Before I moved to Japan, I had a lot of preconceptions about what life would be like here, based on watching Japanese animation and dramas. But when I arrived here back in 1991, I was actually surprised at some of the things I didn't find, starting with the near total lack of anything bearing the name teriyaki -- the flavoring is used but is never referred to with that name, except the McDonald's Teriyaki McBurger. I'd read a few James Clavell novels, and subliminally expected the Asian idea of "face" to be at least a small part of Japanese life -- yet the concept is so rarely mentioned here, it took me several years to learn how to express it in Japanese. I thought of Japan as being an ultra-modern country, yet when I got here, my life resembled the year I spent in New Zealand back in the 1970s -- things that most Americans take for granted like dishwashers and electric dryers were extremely rare in Japan. There were plenty of things I didn't expect to see, too, like Jehovah's Witnesses (yes, they have them here), grown-up women who act kawaii (cute) like silly anime characters, whole city grids without a single named street, Japanese translations of Harlequin Romance novels, and more vending machines within walking distance of my house than on the entire SDSU campus.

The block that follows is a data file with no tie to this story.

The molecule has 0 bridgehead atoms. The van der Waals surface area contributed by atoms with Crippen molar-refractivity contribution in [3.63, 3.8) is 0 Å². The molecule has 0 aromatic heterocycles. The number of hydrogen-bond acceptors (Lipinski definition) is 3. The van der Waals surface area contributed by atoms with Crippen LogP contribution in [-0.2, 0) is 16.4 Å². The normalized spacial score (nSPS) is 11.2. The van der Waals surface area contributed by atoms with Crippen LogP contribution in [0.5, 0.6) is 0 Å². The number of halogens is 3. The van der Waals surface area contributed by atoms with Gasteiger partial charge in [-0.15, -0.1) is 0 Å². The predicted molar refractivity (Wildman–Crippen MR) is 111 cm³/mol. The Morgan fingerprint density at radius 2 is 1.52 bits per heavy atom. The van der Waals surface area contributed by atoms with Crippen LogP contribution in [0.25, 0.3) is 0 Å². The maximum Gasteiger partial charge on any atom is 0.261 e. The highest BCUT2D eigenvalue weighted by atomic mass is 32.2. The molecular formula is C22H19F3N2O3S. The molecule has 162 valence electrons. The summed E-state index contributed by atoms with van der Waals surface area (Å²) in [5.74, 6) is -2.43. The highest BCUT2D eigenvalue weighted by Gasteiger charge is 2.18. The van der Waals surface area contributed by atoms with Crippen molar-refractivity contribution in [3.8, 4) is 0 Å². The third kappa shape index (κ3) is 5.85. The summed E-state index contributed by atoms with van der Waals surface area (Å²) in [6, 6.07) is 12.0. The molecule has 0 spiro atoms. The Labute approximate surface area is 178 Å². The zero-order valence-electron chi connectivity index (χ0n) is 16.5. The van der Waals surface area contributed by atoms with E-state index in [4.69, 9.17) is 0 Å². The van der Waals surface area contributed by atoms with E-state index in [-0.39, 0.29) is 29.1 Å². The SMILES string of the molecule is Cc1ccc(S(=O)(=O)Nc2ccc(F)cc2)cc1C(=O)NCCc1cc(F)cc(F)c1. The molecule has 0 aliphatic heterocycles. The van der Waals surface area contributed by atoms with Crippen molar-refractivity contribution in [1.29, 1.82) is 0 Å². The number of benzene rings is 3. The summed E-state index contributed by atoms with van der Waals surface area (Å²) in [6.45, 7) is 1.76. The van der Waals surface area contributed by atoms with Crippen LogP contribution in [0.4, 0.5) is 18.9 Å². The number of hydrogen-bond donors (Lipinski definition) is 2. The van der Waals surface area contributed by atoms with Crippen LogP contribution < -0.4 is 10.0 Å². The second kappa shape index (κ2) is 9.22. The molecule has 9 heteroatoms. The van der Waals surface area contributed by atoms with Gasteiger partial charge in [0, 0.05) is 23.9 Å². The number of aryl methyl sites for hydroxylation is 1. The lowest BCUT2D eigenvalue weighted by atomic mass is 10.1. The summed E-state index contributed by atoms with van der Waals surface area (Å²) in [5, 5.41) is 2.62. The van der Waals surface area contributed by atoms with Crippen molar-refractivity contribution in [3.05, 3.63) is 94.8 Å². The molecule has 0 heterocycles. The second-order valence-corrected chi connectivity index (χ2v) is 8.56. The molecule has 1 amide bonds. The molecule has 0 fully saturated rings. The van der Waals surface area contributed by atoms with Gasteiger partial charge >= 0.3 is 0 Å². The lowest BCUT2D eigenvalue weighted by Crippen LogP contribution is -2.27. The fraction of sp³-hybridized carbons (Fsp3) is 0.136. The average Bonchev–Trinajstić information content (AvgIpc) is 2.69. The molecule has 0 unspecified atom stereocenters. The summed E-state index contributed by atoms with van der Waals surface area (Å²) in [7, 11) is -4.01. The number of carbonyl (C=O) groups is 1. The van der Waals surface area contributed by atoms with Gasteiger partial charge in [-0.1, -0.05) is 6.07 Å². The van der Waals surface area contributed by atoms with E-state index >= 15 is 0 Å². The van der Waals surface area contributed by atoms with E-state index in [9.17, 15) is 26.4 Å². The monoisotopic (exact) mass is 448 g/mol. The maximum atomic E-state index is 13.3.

One unique aspect of the Japanese language is the high number of foreign-loan words used in daily life. The Japanese even have a writing system that's used exclusively for writing foreign words, katakana. Like its sister hiragana, katakana lets you express sounds as syllables, like ka-ki-ku-ke-ko, but never the consonant "k" by itself. Modern written Japanese is a constantly churning mix of kanji (for core meaning), hiragana (for grammatical particles) and katakana (for expressing words from other languages). Certain categories of words tend to be borrowed from English -- anything having to do with cars or technology, and many occupation titles (engineer, illustrator, programmer). Often foreign words are imported with slightly altered meanings -- for example, the Japanese use a Japanese word for a street address (juusho), but use the English word adoresu for referring to an email address. The problem is that more and more words are written in katakana these days, which creates a "comprehension gap" between young and old Japanese, with people over 40 understanding less and less. The problem is so bad that there are actually "katakana dictionaries" you can buy in stores, which help explain what these strange foreign words mean. (The Wordtank electronic dictionaries that J-List sells also include katakana dictionaries.) Just as some English speakers throw a dash of French into their writing to show off their intelligence, Japanese businessmen and news commentators love to pepper their speech with English words like "consensus" and "manifesto" and "initiative" which can cause plenty of confusion.